Most of us remember the string of shark attacks that occurred this past summer in North Carolina; as a matter of fact, according to the International Shark Attack File, it was a record year for that region. Since 2001 there have been 34 shark attacks in North Carolina ranging from 1-5 per year (average 2.4 attacks / year); this year there were 8 attacks. Why the increase?
Reviewing the trend data we can see that the human population has increased, attendance at local beaches has increased, the number of tourists to our beaches has increased, and the shark attacks have also increased. But could the actual number of sharks be increasing as well? A recent report suggest… maybe.
Since 1986 NOAA’s Northeast Fisheries Science Center has been capturing and logging sharks along the southeast coast of the United States. This year’s survey logged 2,835 sharks between North Carolina and Florida; most were Sandbar’s, Atlantic Sharpnose, Dusky, and Tiger sharks. This is an increase from 1,831 in 2012 and higher than any year since the surveys began.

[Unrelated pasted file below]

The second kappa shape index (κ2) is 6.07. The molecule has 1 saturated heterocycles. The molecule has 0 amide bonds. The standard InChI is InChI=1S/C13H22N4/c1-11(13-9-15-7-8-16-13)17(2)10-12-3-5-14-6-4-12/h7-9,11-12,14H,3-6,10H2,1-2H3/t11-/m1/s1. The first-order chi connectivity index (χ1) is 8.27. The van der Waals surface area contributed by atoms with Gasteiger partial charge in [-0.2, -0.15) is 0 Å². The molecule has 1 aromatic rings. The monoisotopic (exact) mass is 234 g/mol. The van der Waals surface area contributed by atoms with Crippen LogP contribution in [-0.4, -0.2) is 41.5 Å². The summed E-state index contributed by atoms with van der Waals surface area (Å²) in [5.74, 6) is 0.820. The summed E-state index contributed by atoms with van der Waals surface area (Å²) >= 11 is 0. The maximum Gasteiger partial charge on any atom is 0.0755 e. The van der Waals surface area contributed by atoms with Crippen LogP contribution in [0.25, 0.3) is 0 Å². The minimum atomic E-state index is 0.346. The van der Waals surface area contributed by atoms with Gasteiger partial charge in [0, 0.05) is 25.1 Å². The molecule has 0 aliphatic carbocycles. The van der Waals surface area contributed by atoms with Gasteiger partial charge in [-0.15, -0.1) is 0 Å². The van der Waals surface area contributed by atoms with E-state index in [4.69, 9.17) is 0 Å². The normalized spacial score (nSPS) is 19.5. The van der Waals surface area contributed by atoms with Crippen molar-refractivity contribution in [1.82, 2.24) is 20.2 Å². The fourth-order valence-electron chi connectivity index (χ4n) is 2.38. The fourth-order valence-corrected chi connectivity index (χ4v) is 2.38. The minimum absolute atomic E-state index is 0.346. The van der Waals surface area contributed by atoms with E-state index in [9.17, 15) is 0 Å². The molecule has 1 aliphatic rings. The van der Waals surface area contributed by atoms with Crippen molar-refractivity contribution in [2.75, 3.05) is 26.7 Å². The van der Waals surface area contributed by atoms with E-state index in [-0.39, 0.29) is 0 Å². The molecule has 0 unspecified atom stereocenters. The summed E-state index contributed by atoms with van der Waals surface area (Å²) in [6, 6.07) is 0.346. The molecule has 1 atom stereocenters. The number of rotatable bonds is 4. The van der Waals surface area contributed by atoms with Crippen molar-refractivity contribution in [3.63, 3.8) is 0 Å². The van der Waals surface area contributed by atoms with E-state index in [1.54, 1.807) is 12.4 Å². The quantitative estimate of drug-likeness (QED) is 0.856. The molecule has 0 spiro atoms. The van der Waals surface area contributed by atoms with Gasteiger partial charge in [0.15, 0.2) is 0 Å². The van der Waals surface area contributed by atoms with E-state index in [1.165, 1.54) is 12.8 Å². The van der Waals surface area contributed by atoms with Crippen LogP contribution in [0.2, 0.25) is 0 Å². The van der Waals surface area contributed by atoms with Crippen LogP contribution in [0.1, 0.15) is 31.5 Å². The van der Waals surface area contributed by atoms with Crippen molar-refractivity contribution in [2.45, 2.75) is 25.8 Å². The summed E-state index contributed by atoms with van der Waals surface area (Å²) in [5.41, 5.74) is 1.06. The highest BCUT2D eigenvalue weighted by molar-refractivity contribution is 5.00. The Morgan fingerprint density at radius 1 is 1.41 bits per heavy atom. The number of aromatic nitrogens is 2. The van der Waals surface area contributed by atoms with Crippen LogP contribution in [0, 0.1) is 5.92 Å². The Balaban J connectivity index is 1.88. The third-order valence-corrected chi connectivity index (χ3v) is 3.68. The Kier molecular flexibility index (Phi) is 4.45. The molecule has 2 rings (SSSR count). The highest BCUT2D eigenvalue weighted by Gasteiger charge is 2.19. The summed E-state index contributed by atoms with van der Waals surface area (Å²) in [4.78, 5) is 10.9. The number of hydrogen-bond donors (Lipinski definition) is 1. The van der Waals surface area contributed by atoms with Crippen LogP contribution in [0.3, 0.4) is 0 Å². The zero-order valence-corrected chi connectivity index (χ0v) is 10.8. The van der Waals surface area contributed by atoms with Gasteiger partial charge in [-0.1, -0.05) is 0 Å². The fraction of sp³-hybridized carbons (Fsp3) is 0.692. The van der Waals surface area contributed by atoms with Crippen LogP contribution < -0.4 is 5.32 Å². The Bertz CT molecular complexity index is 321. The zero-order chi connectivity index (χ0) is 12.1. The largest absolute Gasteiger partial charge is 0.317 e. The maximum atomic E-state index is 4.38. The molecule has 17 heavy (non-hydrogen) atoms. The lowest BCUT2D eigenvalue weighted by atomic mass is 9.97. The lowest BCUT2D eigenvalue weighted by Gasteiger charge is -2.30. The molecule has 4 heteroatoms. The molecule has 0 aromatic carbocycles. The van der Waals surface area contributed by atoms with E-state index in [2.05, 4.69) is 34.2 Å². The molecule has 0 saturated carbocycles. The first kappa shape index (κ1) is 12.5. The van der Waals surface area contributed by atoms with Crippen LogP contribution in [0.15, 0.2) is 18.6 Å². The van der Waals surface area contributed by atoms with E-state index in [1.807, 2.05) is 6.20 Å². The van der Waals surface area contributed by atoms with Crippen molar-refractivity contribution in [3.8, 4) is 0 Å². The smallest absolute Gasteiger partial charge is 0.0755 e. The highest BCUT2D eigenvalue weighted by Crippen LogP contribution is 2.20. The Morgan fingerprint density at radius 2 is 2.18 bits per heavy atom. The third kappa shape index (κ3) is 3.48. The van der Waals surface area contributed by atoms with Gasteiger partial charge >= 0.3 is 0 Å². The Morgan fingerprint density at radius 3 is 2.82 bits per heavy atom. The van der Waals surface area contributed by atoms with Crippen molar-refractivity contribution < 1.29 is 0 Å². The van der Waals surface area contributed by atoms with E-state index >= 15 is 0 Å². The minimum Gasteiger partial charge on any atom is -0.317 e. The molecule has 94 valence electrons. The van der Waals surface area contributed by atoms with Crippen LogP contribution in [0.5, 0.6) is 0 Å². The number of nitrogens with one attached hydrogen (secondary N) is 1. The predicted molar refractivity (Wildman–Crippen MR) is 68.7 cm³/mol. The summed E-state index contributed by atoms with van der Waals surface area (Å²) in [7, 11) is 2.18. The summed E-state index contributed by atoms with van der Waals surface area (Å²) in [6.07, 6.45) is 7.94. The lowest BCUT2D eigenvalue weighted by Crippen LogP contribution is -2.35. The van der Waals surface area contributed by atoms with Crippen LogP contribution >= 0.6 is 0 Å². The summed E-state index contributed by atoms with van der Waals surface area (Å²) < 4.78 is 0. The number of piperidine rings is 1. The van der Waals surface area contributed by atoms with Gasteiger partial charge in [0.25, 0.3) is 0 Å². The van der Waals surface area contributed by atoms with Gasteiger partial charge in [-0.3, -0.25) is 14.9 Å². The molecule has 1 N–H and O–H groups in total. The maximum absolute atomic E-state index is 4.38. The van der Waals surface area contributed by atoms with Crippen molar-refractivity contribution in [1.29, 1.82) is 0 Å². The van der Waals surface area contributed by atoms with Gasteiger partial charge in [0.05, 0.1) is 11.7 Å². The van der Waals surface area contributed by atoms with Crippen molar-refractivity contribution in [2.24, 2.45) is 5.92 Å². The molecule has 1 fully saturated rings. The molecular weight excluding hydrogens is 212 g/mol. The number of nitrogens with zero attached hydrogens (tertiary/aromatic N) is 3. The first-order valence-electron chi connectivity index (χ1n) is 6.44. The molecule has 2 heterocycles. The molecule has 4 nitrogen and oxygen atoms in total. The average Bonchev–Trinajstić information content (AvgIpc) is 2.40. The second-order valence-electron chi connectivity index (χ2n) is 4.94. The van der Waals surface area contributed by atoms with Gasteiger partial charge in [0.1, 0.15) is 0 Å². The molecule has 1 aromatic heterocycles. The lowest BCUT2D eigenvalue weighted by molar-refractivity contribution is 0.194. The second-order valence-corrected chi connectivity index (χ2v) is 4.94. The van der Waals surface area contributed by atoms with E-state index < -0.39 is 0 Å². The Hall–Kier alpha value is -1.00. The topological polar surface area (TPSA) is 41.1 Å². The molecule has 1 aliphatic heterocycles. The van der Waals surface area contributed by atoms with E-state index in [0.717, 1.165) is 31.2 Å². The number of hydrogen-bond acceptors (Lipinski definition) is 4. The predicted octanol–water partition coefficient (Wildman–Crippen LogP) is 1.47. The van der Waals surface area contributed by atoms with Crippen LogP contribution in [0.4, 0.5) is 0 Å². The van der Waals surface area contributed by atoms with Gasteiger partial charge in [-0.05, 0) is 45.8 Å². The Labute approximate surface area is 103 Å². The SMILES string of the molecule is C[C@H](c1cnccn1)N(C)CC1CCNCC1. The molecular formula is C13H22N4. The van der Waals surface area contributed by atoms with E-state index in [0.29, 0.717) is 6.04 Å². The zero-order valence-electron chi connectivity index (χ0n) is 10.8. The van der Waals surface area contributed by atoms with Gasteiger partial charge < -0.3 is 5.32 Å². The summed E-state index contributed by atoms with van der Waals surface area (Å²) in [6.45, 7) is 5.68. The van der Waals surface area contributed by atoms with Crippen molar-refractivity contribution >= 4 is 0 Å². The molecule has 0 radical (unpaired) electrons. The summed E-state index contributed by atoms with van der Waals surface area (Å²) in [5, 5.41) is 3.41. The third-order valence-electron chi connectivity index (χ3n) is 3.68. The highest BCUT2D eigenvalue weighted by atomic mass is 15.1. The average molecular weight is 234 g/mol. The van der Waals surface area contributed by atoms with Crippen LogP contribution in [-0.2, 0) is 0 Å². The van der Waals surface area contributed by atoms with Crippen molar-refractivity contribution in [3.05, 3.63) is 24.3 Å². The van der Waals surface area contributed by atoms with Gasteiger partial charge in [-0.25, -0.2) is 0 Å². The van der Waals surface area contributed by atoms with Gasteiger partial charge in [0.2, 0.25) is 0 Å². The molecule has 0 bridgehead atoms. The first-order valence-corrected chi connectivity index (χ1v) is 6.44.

Are they getting better at catching shark? Maybe… but scientific surveys require that the team use the same protocol each year when conducting such surveys, suggesting that there are in fact more sharks out there. If this is so, why are there more sharks?
Well you first have to confirm that this is in fact the case – sharks are in fact increasing. But scientists can begin looking at data that could explain it. Typically you would begin with their food supply and predation. Though we now know that increase in food supply does not always equate to an increase in predators, it is data that should be reviewed. And what about predators of sharks? Which is typically us.
A review of the NOAA shark landing data indicates that 5 of the 9 shark categories have been closed as of June 22, 2015 because they have landed a significant percentage of their allowed quota for the year. This equates to good fishing… which could mean more sharks. Discussing with local divers in the Pensacola area, they believe they are seeing more sharks – and the increase seems to be closer inshore. It is an El Nino year, and environmental conditions change during these seasons. It is known that environmental changes will certainly trigger changes in fishery numbers and distribution.
As the scientific process works itself out, we will learn more about what is occurring with sharks in U.S. waters. In our state the Florida Fish and Wildlife Conservation Commission protects 25 species of sharks. Anglers are allowed one non-protected species and no more than 2 per vessel. (Learn More). More should be known once the 2015 season comes to an end. Why shark numbers in North Carolina have increased is not understood at this time but monitoring will continue.